SETI wanted to address the mystery surrounding “Oumuamua, the first interstellar visitor that we’ve detected moving through our solar system keep getting deeper and deeper… What is it? An asteroid, a comet… a derelict alien spacecraft?
Using the Allen Telescope Array (ATA), scientist at SETI decided to observe ‘Oumuamua when it was about 170 million miles away to see if they could find answers to the question.
The intention, according to SETI, was to measure artificial radio transmissions which, if found, would be strong evidence that this object is not simply a rock tossed into space by a random gravitational slingshot interaction that occurred in its home star system.
“We were looking for a signal that would prove that this object incorporates some technology – that it was of artificial origin,” says Gerry Harp, lead author of a paper to be published in the February 2019 issue of Acta Astronautica. “We didn’t find any such emissions, despite a quite sensitive search. While our observations don’t conclusively rule out a non-natural origin for ‘Oumuamua, they constitute important data in assessing its likely makeup.”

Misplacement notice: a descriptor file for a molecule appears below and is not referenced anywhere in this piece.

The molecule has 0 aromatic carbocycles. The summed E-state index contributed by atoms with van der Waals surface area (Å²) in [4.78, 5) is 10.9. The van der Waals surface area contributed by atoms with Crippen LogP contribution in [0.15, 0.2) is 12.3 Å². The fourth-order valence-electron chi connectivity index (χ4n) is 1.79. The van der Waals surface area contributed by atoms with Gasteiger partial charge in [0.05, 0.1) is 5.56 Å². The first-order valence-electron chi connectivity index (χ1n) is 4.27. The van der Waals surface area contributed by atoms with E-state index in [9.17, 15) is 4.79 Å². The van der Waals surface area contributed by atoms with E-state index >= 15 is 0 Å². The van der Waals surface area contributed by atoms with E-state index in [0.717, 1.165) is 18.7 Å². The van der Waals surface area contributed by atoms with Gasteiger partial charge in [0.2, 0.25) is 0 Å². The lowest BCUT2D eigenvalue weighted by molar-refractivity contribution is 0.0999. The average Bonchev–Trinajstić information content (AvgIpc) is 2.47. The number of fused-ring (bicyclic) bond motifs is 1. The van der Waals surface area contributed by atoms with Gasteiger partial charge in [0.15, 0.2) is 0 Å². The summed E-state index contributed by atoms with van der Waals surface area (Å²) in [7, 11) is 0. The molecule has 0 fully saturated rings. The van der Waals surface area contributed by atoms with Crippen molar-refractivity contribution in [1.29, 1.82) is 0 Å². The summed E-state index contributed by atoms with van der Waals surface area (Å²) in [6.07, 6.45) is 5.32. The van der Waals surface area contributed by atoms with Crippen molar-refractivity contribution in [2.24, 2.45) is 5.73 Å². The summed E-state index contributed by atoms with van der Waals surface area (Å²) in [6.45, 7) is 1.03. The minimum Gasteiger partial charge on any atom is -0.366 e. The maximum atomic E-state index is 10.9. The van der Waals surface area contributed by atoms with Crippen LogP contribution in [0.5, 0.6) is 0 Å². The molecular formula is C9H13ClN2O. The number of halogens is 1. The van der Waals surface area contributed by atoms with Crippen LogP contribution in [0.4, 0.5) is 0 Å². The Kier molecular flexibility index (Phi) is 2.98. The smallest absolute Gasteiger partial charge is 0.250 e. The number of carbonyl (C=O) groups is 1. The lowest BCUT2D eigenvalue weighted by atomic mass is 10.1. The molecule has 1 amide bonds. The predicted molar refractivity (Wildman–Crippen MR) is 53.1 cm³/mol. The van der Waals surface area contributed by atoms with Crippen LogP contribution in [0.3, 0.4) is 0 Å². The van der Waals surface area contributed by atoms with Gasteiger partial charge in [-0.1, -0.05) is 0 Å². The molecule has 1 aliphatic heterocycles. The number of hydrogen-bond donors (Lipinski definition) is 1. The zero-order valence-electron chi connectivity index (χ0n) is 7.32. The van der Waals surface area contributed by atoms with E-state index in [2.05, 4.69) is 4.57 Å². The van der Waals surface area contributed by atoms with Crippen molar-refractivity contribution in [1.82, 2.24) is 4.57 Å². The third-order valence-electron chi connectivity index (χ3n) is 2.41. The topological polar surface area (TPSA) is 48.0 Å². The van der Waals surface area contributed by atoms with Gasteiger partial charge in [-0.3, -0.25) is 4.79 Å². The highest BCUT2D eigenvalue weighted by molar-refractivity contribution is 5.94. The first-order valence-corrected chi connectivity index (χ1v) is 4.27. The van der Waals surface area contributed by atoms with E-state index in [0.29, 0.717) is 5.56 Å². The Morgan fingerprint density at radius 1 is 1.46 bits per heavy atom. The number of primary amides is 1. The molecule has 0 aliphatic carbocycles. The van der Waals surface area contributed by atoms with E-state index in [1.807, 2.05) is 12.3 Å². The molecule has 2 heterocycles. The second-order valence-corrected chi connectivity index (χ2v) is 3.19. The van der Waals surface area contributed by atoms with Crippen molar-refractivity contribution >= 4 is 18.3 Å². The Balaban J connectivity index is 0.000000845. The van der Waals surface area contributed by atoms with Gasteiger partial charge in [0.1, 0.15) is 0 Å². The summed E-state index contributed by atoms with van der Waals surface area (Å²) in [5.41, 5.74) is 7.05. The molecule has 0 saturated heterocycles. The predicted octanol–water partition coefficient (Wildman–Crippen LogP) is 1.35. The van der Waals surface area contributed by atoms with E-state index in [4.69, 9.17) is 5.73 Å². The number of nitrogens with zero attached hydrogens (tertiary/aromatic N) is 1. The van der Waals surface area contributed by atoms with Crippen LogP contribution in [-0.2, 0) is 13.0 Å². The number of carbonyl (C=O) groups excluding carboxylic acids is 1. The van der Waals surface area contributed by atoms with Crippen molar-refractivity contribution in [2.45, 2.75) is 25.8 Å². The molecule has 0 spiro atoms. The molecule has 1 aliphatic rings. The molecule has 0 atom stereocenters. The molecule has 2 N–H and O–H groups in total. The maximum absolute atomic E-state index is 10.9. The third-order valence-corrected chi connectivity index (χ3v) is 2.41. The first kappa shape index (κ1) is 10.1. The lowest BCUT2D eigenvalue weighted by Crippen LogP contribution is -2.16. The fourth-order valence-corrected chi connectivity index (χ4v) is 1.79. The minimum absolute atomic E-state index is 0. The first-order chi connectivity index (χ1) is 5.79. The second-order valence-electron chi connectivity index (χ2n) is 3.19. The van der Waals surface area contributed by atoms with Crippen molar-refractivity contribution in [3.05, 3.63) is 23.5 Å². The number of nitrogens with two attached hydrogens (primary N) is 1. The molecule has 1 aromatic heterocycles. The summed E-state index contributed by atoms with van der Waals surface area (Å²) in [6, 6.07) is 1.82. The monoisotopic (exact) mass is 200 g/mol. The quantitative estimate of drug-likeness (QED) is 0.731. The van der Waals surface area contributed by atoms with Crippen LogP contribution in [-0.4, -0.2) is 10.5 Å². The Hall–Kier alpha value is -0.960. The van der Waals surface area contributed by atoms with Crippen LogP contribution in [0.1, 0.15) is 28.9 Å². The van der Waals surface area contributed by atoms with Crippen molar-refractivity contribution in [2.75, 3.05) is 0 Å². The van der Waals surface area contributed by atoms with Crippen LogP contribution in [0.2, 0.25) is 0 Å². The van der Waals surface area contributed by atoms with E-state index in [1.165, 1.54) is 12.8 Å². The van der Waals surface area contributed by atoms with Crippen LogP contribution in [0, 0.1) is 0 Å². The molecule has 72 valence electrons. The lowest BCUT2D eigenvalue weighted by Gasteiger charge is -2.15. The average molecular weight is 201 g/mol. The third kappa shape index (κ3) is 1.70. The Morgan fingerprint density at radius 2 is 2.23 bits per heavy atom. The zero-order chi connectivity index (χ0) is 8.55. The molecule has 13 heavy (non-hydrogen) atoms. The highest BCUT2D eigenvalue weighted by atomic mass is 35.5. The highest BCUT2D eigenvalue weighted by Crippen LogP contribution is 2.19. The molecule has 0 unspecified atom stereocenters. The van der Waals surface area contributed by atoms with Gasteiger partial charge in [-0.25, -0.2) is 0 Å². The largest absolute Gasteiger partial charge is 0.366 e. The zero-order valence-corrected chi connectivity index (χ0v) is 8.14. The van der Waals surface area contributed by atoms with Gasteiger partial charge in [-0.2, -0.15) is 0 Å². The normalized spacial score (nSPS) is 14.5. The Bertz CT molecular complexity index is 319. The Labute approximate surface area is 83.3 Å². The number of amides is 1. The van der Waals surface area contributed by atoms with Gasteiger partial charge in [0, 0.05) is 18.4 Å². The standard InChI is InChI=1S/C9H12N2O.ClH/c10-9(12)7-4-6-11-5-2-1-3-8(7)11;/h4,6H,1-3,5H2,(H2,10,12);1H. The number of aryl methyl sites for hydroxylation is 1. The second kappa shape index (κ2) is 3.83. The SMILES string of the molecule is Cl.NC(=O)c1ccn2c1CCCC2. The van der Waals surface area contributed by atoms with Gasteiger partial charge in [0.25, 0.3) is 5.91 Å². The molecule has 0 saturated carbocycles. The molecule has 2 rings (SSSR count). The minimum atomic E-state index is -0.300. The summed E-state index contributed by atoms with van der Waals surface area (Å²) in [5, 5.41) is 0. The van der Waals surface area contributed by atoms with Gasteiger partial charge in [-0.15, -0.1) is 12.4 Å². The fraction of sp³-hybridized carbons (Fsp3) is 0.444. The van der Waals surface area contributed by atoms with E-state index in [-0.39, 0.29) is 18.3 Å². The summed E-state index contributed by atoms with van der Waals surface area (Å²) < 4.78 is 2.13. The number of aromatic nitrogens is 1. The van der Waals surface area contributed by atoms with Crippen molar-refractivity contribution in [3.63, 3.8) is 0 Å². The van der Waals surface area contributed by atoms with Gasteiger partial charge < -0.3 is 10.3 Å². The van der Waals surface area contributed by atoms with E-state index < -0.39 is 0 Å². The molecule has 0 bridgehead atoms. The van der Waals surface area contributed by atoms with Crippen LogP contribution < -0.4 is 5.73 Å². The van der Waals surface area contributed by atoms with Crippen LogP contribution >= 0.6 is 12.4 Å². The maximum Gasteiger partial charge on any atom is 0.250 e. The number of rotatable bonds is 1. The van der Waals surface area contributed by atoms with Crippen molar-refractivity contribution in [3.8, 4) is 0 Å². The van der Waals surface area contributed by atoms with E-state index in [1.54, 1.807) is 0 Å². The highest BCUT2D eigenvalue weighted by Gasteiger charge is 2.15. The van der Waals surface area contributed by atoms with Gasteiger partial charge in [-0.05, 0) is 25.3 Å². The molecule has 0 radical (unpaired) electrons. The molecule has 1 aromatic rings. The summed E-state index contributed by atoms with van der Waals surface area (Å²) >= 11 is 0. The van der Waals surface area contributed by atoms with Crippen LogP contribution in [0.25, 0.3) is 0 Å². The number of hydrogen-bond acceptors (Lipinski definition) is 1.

Observations were made between November 23 and December 5, 2017, using the wide-band correlator of the ATA at frequencies between 1 and 10 GHz and with a frequency resolution of 100 kHz.
No signals were detected at a level that would be produced by an omnidirectional transmitter on-board the object of a power of about 10 watts or more.
While no signals were found coming from ‘Oumuamua, the types of observations reported by SETI Institute scientists may have utility in constraining the nature of any interstellar objects detected in the future, or even the small, well-known objects in our own Solar System.
Source: SETI Institute
Rod is a blogger, writer, filmmaker, photographer, daydreamer who likes to cook. Rod produces and directs the web series, CUPIC: Diary of an Investigator. He is also the editor, producer and administrator of TNC Network.